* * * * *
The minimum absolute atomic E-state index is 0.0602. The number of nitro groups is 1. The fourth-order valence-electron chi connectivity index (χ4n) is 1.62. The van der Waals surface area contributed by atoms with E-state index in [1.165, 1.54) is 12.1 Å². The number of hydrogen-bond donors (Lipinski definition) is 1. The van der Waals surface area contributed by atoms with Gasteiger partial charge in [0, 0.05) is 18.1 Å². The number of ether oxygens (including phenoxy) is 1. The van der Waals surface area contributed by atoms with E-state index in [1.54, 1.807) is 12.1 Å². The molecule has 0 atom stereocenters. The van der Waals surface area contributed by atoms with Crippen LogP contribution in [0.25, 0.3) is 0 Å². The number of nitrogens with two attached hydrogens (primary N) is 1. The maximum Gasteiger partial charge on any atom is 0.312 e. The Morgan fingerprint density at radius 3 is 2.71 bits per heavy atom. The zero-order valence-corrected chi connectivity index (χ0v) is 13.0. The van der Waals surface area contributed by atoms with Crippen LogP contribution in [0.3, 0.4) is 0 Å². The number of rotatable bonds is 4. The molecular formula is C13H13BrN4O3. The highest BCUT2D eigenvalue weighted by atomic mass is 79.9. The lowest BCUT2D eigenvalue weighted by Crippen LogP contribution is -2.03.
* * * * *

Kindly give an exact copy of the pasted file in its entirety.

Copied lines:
The minimum absolute atomic E-state index is 0.0602. The number of nitro groups is 1. The fourth-order valence-electron chi connectivity index (χ4n) is 1.62. The van der Waals surface area contributed by atoms with E-state index in [1.165, 1.54) is 12.1 Å². The number of hydrogen-bond donors (Lipinski definition) is 1. The van der Waals surface area contributed by atoms with Gasteiger partial charge in [0, 0.05) is 18.1 Å². The number of ether oxygens (including phenoxy) is 1. The van der Waals surface area contributed by atoms with E-state index in [1.54, 1.807) is 12.1 Å². The molecule has 0 atom stereocenters. The van der Waals surface area contributed by atoms with Crippen LogP contribution in [0.25, 0.3) is 0 Å². The number of nitrogens with two attached hydrogens (primary N) is 1. The maximum Gasteiger partial charge on any atom is 0.312 e. The Morgan fingerprint density at radius 3 is 2.71 bits per heavy atom. The zero-order valence-corrected chi connectivity index (χ0v) is 13.0. The van der Waals surface area contributed by atoms with Crippen LogP contribution in [0.3, 0.4) is 0 Å². The number of rotatable bonds is 4. The molecular formula is C13H13BrN4O3. The highest BCUT2D eigenvalue weighted by atomic mass is 79.9. The lowest BCUT2D eigenvalue weighted by Crippen LogP contribution is -2.03.